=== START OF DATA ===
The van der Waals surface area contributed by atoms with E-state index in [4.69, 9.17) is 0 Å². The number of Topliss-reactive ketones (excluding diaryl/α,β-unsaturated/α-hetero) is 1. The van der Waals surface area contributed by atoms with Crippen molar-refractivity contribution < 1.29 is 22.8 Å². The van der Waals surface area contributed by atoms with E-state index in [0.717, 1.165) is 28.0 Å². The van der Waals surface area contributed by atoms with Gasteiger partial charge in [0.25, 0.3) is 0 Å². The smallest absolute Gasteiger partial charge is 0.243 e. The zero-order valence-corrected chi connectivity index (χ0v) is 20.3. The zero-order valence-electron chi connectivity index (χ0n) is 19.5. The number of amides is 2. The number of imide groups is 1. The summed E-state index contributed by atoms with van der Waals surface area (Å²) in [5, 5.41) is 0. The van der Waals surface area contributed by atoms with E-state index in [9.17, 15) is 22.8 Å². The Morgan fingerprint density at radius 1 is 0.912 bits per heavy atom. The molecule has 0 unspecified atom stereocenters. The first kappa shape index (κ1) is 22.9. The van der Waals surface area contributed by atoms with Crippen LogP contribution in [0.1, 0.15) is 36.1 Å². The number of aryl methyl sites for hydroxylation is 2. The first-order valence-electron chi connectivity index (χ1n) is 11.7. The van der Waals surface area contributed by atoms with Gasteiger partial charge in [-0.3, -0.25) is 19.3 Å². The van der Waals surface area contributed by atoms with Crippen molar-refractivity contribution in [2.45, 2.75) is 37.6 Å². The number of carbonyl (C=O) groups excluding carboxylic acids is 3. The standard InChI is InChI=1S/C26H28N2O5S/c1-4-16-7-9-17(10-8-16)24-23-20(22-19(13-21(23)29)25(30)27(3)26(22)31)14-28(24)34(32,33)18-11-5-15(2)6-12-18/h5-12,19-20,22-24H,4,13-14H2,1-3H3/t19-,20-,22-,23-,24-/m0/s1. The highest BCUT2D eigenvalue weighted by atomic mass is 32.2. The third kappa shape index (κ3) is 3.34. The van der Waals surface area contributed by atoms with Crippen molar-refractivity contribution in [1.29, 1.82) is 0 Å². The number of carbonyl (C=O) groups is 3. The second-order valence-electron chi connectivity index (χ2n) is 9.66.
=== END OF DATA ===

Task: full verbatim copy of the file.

The van der Waals surface area contributed by atoms with E-state index in [4.69, 9.17) is 0 Å². The number of Topliss-reactive ketones (excluding diaryl/α,β-unsaturated/α-hetero) is 1. The van der Waals surface area contributed by atoms with Crippen molar-refractivity contribution < 1.29 is 22.8 Å². The van der Waals surface area contributed by atoms with E-state index in [0.717, 1.165) is 28.0 Å². The van der Waals surface area contributed by atoms with Gasteiger partial charge in [0.25, 0.3) is 0 Å². The smallest absolute Gasteiger partial charge is 0.243 e. The zero-order valence-corrected chi connectivity index (χ0v) is 20.3. The zero-order valence-electron chi connectivity index (χ0n) is 19.5. The number of amides is 2. The number of imide groups is 1. The summed E-state index contributed by atoms with van der Waals surface area (Å²) in [5, 5.41) is 0. The van der Waals surface area contributed by atoms with E-state index in [9.17, 15) is 22.8 Å². The Morgan fingerprint density at radius 1 is 0.912 bits per heavy atom. The molecule has 0 unspecified atom stereocenters. The first kappa shape index (κ1) is 22.9. The van der Waals surface area contributed by atoms with Crippen LogP contribution in [0.1, 0.15) is 36.1 Å². The number of aryl methyl sites for hydroxylation is 2. The first-order valence-electron chi connectivity index (χ1n) is 11.7. The van der Waals surface area contributed by atoms with Gasteiger partial charge in [-0.3, -0.25) is 19.3 Å². The van der Waals surface area contributed by atoms with Crippen molar-refractivity contribution in [2.45, 2.75) is 37.6 Å². The number of carbonyl (C=O) groups excluding carboxylic acids is 3. The standard InChI is InChI=1S/C26H28N2O5S/c1-4-16-7-9-17(10-8-16)24-23-20(22-19(13-21(23)29)25(30)27(3)26(22)31)14-28(24)34(32,33)18-11-5-15(2)6-12-18/h5-12,19-20,22-24H,4,13-14H2,1-3H3/t19-,20-,22-,23-,24-/m0/s1. The highest BCUT2D eigenvalue weighted by atomic mass is 32.2. The third kappa shape index (κ3) is 3.34. The van der Waals surface area contributed by atoms with Crippen molar-refractivity contribution in [1.29, 1.82) is 0 Å². The number of carbonyl (C=O) groups is 3. The second-order valence-electron chi connectivity index (χ2n) is 9.66.